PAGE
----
Re: Noddy Keyboard Almost

Posted: Sat Sep 05, 2020 3:45 pm
by Derek_Stewart

I use both gEDA and KiCad, if you need to import Gerber files into a PCB layout programme, I use Gerbvies in the KiCad 5 package. This allows the Gerber Files in RS-274X format to be imported into a Gerber project, than szved to a KiCad PCB project file. KiCad PCBNEW can load the PCB project.

Note there are no componets, track sizes, netlist, so this will have written by hand and imported, this may fail and quite difficult. But can be done.

Altium Drsigner has a docrument file outlining thr ptocedure to do this in Altium, which I did grt to work in Altium 17. So KiCad should do it.

gEDA PCB-RND can read Kicad PCBNEW files.

If require any help I can do the wotk for you.

Re: Noddy Keyboard Almost

Posted: Sat Sep 05, 2020 5:34 pm
by Ruptor
Thanks but it looks like Kicad has plenty of documentation and is very easy to use so I will learn how to use it and do the board from scratch for the third time. :( I see in Kicad they call it PCBNEW as in they probably looked at PCB to pull that in to their system as a building block but decided against it. PCB is 20th century thinking I think and doesn't fit with modern GUI type environments. It is probably ace for experts with its buffer method but out of time now.

Re: Noddy Keyboard Almost

Posted: Wed Sep 09, 2020 5:39 pm
by Ruptor
Good thing there are no guns in this country because I would have shot myself. I did the schematic then went to read the documentation to see how to attach footprints then realised the documents were not describing my Kicad. It was the perfect start to a bad day. I thought this computer was running Tumbleweed but it was Suse 15.1 so I installed Kicad V4 not V5. :roll: I went to my Tumbleweed computer that hadn't been switched on for a couple of weeks so it wanted to do over 2000 updates and went toast about 75% of the way through. So I downloaded the latest Tumbleweed and 2 hours later tried to reinstall Tumbleweed but the DVD kept claiming checksum errors even though it checked out OK. Fed up with that I went back to Suse 15.1 and tried to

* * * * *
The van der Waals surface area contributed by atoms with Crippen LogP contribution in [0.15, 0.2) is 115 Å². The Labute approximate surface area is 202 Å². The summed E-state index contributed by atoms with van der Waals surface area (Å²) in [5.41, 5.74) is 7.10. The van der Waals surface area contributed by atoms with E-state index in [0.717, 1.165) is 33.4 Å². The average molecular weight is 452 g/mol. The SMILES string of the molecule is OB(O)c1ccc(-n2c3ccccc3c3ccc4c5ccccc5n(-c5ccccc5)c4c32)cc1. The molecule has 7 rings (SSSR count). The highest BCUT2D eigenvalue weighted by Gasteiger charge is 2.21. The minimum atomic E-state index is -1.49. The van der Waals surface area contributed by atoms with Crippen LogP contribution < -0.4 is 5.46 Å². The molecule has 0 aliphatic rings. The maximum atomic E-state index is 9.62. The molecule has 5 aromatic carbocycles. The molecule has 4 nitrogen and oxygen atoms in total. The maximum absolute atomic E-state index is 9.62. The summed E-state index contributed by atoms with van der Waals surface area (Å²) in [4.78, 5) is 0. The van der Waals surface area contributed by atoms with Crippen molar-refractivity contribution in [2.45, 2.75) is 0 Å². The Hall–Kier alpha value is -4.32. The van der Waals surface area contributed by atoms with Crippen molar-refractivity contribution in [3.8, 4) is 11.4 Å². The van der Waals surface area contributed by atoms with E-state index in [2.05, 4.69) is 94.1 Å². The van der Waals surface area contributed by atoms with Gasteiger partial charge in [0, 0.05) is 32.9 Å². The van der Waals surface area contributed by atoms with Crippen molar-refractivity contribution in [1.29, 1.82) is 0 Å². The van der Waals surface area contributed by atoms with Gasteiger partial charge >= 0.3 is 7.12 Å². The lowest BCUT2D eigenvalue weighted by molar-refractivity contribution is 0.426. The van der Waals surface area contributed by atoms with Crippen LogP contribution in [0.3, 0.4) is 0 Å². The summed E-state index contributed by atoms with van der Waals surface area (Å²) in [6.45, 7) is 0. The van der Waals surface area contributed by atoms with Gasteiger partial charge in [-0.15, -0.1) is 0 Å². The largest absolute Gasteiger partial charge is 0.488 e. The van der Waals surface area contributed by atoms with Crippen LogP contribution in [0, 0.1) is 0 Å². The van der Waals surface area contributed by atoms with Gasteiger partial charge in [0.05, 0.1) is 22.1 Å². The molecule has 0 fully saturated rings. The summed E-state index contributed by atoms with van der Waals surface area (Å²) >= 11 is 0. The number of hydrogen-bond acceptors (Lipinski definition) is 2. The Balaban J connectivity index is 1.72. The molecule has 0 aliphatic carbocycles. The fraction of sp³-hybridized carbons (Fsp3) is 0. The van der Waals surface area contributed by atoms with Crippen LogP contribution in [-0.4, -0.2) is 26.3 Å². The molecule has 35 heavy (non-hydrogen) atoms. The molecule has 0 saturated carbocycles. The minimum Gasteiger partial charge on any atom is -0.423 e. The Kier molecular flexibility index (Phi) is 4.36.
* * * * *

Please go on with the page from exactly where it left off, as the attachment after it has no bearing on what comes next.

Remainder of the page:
upgrade 15.1 that which as you can guess stuffed this computer as well. :? I reckon the earthquake had something to do with it since there is no logical answer.
Today I put the DVD in the Suse 15.1 computer and it completely recovered everything with Tumbleweed installed hence I can give this account of the fiasco. I uninstalled Kicad V4 and installed V5 that all went smoothly. :o 8-)
The other computer still spits the DVD out even when I tried the original external DVD drive that created it. I don't know what went on but at least I have Kicad V5 now and it even opened the schematic I created although did jump through a few hoops to load it so I didn't have to draw it for a third time. :)
At least I won't have to change this computer operating system again, which is my pet hate, now it is running Tumbleweed. 8-)
Gone for a beer.

Re: Noddy Keyboard Almost

Posted: Tue Sep 15, 2020 4:06 pm
by Derek_Stewart
Hi Ruptor,

I did a schemstic fro QL keyboard, in Eagle, which now converted to KiCad 5. I used Cherry switches, just needed to layout the PCB.

I like your idea of the SMD Switch, can you give the details of the switch and I will amend my design to suit and supply a copy of the design files

Re: Noddy Keyboard Almost

Posted: Tue Sep 15, 2020 5:46 pm
by RalfR
Derek_Stewart wrote:I used Cherry switches, just needed to layout the PCB.